Analyzing Kane and Crawford
These are very interesting All-Star rosters, in my opinion. For some good reasons and some bad. Before I offer a few thoughts on all four rosters as a whole, let me offer my thoughts on the Blackhawks’ league-leading four picks.
Patrick Kane is always going to be at the All-Star Game now. At least until he’s, like, Jaromir Jagr‘s age (if he plays that long). Kane is tied for second in the league with 44 points despite a drop in goals. His 12 are the fewest among the top 16 point producers this season.
But Kane has the quick hands and all those fancy moves fans love to “ooh” and “ahh” over, and Kane’s having another solid offensive season, so it makes plenty of sense to get him on the roster.
Crawford was another easy inclusion, despite what a small-but-vocal portion of the fan base might believe about him. Crow was far better than last season’s two Central Division goaltenders, Dubnyk and Pekka Rinne, and he missed the game. This season, Crow is easily a top-two goaltender in the Central, so thankfully he made the cut.
Crow may not have the most wins or league-leading stats, but his numbers are really impressive this season behind a Chicago team that hasn’t shown much desire to posses the puck consistently. He has 15 wins, a .925 save percentage and a 2.33 goals-against average to go with two shutouts while facing an average of 30.8 shots per game.
Not to mention he carried the team through the first month-plus in the season, when he was stopping everything in sight at 5-on-5. And would you look at that, the early-season points binge still has the Blackhawks atop the Central. Huh.
Analyzing Keith and Toews
Now, on to Keith and Toews. We’ll start with the defenseman, who is another of the league’s more noticeable players due to winning the Stanley Cup three times. Keith’s 29 points are good for fourth in the league among defensemen, and that’s while posting a whopping one goal.
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But does Keith seem a step slow to you all this season? He’s still pulled off some of his typical iron-man acts, but he’s losing a few more board battles and getting beat position-wise a few more times this season than we’re used to. Dare I say Niklas Hjalmarsson has been better for stretches (he’ll never get into an All-Star Game, though).
He’s coming off knee surgery, so maybe he’s conserving his energy like only he knows he can do. So maybe this wasn’t the best season to push him into the All-Star Game? Could’ve let Roman Josi go. Or Kevin Shattenkirk.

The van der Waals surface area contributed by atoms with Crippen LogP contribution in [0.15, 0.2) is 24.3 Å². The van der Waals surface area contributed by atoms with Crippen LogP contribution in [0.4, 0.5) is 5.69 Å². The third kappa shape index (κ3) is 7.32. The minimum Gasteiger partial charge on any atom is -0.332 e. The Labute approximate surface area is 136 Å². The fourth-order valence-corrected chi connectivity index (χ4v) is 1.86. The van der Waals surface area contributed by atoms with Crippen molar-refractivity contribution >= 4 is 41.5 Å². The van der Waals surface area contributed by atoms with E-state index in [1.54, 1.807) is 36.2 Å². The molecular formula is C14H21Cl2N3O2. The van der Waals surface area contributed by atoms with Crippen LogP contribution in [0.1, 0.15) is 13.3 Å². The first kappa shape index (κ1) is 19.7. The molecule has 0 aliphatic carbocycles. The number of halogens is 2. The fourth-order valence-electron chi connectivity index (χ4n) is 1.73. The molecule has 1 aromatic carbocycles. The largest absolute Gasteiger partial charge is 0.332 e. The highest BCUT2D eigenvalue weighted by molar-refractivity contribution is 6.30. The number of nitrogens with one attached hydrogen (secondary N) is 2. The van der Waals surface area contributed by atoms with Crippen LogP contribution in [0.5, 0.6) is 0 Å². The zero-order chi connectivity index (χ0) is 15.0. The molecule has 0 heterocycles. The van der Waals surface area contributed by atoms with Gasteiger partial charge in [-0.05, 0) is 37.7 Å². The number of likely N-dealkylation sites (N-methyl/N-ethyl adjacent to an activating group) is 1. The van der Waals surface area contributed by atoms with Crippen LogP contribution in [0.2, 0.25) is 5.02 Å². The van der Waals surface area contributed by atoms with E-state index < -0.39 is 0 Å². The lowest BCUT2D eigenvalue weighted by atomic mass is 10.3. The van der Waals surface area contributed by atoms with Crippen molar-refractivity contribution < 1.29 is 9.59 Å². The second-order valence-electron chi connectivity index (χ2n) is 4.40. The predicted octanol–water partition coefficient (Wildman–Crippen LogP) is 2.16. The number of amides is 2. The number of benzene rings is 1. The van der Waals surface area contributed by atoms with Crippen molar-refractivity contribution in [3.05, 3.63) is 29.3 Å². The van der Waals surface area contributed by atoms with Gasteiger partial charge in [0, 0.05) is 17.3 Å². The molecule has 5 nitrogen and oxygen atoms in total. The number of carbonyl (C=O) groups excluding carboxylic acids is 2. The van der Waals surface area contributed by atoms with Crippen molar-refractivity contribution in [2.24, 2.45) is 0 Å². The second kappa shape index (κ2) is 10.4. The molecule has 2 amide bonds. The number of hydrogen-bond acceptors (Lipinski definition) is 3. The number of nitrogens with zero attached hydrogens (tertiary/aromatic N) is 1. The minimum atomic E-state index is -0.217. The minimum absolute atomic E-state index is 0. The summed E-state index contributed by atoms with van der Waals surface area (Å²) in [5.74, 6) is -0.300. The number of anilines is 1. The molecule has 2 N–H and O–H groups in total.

Toews … interesting case here. The captain sounded very apologetic today when he learned he’d be in the All-Star over the likes of teammates Artemi Panarin, Marian Hossa and Artem Anisimov (we’ll get to them in a bit).
I think Toews is well aware how he snuck in to the All-Star Game. This guy is the league’s top captain, a three-time Stanley Cup winner and a face of the entire league. If he wasn’t at the league’s showcase exhibition during what should be one of the peak seasons of his career, it’d be insane.
Heck, the guy’s face is on the banner for the All-Star Game webpage.
But if you look at the stats, Toews is absolutely right that he shouldn’t be in L.A. based on his stats for this season. While he’s missed time due to injury, he’s also been really sluggish offensively until these last couple weeks.
Da Windy City
You have to go to the fourth page of NHL.com’s stats sheet to find Toews’ name, sitting in the 162 spot with 20 points. His faceoff winning percentage is stellar (58.3) and his intangibles and defensive play at forward are important as always. But those aren’t necessarily the things that make an All-Star.
Being a face of the league, however, will get you there. This is a shining example of the All-Star Game’s use as a popularity contest. That’s just how it is.
Analyzing Panarin, Hossa and Anisimov
Panarin actually isn’t the only top-10 points producer in the league who is missing the All-Star Game (Columbus’ Cam Atkinson was also left out), but his omission is grievous nontheless. Panarin has been carrying this team offensively through stretches of the season, as Kane did last season.
Panarin’s 41 points are good for a share of sixth in the league, and his plus-16 rating is best among the league’s top-10 point producers. Panarin is a fun guy to watch play because he clearly has fun on the ice. Having him not in the game is a detriment to the league.
Hossa is probably glad he wasn’t included in the game, as it gives a player in his late 30s a little extra rest time. While Hossa got off to a stellar start this season, he’s kind of fallen back in the NHL pack in key stats. But you can’t deny his 16 goals, including four game-winners, are impressive.
Anisimov has really come into his own this season while playing between two stellar wings. His 31 points tie him for 38th in the league — one behind All-Star Simmonds from Philly — and he’s well on his way to a career year. Still, Anisimov isn’t as flashy as many other centers, so it’s not surprising he was left out.
Overall, I’d say Panarin is by far the biggest snub for the Blackhawks, and maybe the biggest in the league.